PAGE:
Use Heartbeatedit

Heartbeat is a lightweight daemon that you install on a remote server to periodically check the status of your services and determine if they are available. It gathers performance data, formats it, and sends the data to the Elastic Stack.

Diagram showing which pieces of software are used to configure monitors, create monitors, and view results when using Heartbeat. Described in detail in Diagram text description.
Diagram text description
  1. Configure monitors using the Heartbeat YAML file. If configuring a browser monitor, include either:

    • Inline journey code
    • Reference to a zip URL (If using a zip URL, you need a Zipped project using @elastic/synthetics.)
  2. Optionally, use the Heartbeat Docker image to install Heartbeat.
  3. When creating monitors, use either one of the following methods of Authentication:

    • Elastic Cloud ID
    • Host, username, and password
  4. Monitors send data to Elasticsearch.
  5. Kibana, specifically the Observability Uptime app, reads results from Elasticsearch and visualizes those results in the UI.
Pull the Docker imageedit

Elastic provides Docker images that you can use to run monitors. Start by pulling the Heartbeat Docker image.

docker pull docker.elastic.co/beats/heartbeat:8.4.2
Configureedit

Next, create a heartbeat.yml configuration file.

The example below shows how to configure an http monitor, one of four types of monitors.

heartbeat.monitors:
- type: http
  id: service-status 
  name: Service Status
  service.name: my-apm-service-name
  hosts: ["http://localhost:80/service/status"]
  check.response.status: [200]
  schedule: '@every 5s'

Each monitor gets its own ID in the Uptime app and its own schedule entry. This allows tests to be run in parallel and analyzed separately.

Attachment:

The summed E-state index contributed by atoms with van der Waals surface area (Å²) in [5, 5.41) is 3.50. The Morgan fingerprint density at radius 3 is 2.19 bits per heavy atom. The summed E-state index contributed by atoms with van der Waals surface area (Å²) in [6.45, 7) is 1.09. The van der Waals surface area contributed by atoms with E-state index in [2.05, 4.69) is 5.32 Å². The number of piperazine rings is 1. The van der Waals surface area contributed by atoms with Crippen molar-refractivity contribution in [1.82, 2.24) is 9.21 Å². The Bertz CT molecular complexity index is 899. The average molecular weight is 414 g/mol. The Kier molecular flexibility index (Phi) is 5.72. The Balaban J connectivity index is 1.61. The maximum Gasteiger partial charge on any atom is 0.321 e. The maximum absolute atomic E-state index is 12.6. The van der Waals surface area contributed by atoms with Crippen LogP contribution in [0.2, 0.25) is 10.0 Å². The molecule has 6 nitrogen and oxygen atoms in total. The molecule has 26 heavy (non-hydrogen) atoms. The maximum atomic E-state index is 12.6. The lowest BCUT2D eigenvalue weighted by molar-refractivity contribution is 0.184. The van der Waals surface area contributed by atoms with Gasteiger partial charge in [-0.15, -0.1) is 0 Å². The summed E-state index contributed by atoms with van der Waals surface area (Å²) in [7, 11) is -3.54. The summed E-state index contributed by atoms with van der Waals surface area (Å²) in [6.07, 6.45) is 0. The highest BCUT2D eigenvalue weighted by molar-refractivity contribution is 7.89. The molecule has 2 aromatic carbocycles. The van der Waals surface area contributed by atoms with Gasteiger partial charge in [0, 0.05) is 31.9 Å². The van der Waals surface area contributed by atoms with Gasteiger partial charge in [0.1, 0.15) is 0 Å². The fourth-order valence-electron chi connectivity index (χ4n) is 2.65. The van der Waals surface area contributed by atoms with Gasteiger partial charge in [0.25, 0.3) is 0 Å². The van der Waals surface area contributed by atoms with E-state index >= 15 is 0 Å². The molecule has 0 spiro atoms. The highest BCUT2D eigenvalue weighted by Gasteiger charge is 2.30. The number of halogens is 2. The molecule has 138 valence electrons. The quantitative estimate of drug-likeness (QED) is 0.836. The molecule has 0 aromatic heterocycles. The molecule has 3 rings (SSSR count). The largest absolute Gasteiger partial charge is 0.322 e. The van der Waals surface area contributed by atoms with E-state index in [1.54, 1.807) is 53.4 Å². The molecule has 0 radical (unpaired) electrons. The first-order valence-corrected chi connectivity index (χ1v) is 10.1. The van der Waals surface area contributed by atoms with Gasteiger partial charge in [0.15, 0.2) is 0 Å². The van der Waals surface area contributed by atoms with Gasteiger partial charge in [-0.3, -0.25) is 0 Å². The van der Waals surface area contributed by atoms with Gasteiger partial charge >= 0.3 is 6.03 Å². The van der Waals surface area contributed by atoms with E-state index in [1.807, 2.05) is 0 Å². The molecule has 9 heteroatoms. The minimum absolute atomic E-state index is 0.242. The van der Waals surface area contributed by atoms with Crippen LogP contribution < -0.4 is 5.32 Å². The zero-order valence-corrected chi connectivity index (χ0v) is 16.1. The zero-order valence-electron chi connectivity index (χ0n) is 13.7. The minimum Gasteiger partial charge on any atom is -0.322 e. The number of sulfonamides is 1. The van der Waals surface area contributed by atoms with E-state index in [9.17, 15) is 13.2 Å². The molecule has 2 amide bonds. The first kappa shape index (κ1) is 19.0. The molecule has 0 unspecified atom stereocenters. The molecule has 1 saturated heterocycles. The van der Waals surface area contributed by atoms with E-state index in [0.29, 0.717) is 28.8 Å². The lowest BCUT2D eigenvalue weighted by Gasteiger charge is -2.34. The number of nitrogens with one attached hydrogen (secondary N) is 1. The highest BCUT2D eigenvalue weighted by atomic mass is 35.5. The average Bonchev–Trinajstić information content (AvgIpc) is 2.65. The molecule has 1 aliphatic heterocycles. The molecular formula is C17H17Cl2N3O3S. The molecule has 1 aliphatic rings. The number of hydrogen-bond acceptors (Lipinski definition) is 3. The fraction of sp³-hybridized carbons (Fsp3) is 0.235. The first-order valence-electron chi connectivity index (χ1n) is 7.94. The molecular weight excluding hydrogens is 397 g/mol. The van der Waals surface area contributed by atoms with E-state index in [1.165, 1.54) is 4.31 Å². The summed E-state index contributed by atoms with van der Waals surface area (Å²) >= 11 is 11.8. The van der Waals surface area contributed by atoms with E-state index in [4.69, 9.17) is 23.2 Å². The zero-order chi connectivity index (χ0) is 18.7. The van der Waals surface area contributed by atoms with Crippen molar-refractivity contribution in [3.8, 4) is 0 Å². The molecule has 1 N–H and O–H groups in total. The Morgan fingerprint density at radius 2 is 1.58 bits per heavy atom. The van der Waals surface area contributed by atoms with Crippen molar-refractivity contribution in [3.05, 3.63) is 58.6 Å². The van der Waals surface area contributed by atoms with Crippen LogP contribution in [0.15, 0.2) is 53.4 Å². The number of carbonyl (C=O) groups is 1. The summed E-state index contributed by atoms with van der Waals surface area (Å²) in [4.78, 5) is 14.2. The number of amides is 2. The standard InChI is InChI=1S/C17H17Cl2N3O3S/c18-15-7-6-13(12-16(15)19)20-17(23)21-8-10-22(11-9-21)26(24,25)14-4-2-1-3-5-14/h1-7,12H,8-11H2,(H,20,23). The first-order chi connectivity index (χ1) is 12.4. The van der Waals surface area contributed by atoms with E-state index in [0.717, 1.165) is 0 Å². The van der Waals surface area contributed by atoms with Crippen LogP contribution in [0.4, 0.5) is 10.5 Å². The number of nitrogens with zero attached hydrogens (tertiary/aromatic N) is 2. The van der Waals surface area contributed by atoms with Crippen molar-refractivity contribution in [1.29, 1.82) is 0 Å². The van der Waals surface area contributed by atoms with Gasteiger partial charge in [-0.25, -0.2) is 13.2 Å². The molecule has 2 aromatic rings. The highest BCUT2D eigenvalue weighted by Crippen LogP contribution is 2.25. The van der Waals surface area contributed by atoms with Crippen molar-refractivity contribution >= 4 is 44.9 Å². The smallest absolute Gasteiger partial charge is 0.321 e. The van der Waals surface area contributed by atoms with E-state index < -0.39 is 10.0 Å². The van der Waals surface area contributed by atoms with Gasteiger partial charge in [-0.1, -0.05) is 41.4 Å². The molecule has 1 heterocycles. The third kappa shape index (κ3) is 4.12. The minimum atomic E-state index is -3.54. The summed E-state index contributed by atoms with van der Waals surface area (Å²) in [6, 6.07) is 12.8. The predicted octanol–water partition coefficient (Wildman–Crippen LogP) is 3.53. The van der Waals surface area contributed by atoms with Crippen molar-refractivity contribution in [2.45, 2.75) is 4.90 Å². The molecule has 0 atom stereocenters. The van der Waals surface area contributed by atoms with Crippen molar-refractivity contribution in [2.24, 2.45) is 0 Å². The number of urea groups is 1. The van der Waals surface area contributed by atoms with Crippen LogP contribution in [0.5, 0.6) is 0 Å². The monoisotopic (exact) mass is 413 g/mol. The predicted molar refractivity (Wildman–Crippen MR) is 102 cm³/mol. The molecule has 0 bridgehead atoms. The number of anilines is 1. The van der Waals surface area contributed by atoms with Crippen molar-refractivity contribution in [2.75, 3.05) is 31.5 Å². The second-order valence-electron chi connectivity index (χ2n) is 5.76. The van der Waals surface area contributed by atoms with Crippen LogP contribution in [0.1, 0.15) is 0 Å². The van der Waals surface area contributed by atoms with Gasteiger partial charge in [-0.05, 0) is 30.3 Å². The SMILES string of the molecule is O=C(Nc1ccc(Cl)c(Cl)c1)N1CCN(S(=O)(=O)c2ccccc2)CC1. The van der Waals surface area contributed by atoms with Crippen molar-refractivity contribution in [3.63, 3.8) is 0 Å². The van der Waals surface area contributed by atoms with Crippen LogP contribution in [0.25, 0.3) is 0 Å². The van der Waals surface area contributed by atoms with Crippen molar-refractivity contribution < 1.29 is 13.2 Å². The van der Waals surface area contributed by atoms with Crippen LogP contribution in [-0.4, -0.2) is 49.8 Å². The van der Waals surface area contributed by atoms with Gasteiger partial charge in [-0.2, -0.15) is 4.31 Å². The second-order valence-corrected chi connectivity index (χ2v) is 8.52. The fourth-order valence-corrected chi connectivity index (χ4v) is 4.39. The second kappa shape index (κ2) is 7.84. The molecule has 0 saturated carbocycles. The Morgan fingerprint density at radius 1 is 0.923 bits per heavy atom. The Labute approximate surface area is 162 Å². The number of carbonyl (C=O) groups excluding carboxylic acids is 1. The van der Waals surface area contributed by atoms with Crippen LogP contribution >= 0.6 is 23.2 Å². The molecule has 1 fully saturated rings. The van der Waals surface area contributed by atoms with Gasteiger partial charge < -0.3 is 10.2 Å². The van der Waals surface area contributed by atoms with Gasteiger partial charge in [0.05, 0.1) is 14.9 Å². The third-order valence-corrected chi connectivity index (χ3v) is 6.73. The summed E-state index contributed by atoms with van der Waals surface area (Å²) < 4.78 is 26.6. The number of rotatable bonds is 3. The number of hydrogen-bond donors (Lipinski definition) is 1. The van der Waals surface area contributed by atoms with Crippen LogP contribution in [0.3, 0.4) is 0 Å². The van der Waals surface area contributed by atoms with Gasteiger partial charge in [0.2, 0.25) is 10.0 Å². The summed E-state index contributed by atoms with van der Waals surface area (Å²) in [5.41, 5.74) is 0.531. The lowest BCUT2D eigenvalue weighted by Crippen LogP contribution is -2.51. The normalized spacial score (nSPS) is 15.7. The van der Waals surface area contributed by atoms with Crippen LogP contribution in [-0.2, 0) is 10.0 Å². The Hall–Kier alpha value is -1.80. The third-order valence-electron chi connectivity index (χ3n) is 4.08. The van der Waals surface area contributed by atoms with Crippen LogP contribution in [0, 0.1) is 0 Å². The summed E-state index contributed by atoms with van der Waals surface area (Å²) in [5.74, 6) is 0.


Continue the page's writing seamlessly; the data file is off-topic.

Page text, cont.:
Read more about configuration options in Configure Heartbeat monitors.

If you are setting up a browser monitor, see Write a synthetic test for more details on writing synthetic tests. You can add tests directly to the configuration file using inline or reference tests stored elsewhere using zip_url.

Connect to the Elastic Stackedit

After configuring the monitor, run it in Docker and connect the monitor to the Elastic Stack.

You’ll need to retrieve your Elasticsearch credentials for either an Elastic Cloud ID or another Elasticsearch Cluster.

The example below, shows how to run synthetics tests indexing data into Elasticsearch. You’ll need to insert your actual cloud.id and cloud.auth values to successfully index data to your cluster.

docker run \
  --rm \
  --name=heartbeat \
  --user=heartbeat \
  --volume="$PWD/heartbeat.yml:/usr/share/heartbeat/heartbeat.yml:ro" \
  --cap-add=NET_RAW
  docker.elastic.co/beats/elastic-agent-complete:8.4.2 heartbeat -e \
  -E cloud.id={cloud-id} \
  -E cloud.auth=elastic:{cloud-pass}

If you aren’t using Elastic Cloud, replace -E cloud.id and -E cloud.auth with your Elasticsearch hosts, username, and password:

docker run \
  --rm \
  --name=heartbeat \
  --user=heartbeat \
  --volume="$PWD/heartbeat.yml:/usr/share/heartbeat/heartbeat.yml:ro" \
  --cap-add=NET_RAW
  docker.elastic.co/beats/elastic-agent-complete:8.4.2 heartbeat -e \
  -E output.elasticsearch.hosts=["localhost:9200"] \
  -E output.elasticsearch.username=elastic \
  -E output.elasticsearch.password=changeme

Note the --volume option, which mounts local directories into the container. Here, we mount the heartbeat.yml from the working directory, into Heartbeat’s expected location for heartbeat.yml.

Elastic Synthetics runs Chromium without the extra protection of its process sandbox for greater compatibility with Linux server distributions. Add the sandbox: true option to a given browser monitor in Heartbeat to enable sandboxing. This may require using a custom seccomp policy with docker, which brings its own added risks. This is generally safe when run against sites whose content you trust, and with a recent version of Elastic Synthetics and Chromium.

View in Kibanaedit

Heartbeat is now sending synthetic monitoring data to the Elastic Stack. Navigate to the Uptime app in Kibana, where you can see screenshots of each run, set up alerts in case of test failures, and more.

If a test does fail (shown as down in the Uptime app), you’ll be able to view the step script that failed, any errors, and a stack trace. See Visualize for more information.